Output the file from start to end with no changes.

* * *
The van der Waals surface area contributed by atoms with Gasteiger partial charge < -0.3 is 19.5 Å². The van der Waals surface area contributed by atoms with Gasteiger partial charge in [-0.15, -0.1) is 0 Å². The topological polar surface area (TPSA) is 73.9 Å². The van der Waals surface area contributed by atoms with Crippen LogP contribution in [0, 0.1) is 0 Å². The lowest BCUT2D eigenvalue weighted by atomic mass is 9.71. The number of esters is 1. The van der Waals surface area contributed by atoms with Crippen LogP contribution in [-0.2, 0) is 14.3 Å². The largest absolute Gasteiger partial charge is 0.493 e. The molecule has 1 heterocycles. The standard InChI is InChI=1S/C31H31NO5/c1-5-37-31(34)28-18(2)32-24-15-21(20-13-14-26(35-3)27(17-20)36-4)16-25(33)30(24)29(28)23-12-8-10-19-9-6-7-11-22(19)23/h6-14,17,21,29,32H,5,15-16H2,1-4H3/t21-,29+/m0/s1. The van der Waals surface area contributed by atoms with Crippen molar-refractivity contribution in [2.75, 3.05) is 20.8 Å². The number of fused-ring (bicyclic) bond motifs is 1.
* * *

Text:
The van der Waals surface area contributed by atoms with Gasteiger partial charge < -0.3 is 19.5 Å². The van der Waals surface area contributed by atoms with Gasteiger partial charge in [-0.15, -0.1) is 0 Å². The topological polar surface area (TPSA) is 73.9 Å². The van der Waals surface area contributed by atoms with Crippen LogP contribution in [0, 0.1) is 0 Å². The lowest BCUT2D eigenvalue weighted by atomic mass is 9.71. The number of esters is 1. The van der Waals surface area contributed by atoms with Crippen LogP contribution in [-0.2, 0) is 14.3 Å². The largest absolute Gasteiger partial charge is 0.493 e. The molecule has 1 heterocycles. The standard InChI is InChI=1S/C31H31NO5/c1-5-37-31(34)28-18(2)32-24-15-21(20-13-14-26(35-3)27(17-20)36-4)16-25(33)30(24)29(28)23-12-8-10-19-9-6-7-11-22(19)23/h6-14,17,21,29,32H,5,15-16H2,1-4H3/t21-,29+/m0/s1. The van der Waals surface area contributed by atoms with Crippen molar-refractivity contribution in [2.75, 3.05) is 20.8 Å². The number of fused-ring (bicyclic) bond motifs is 1.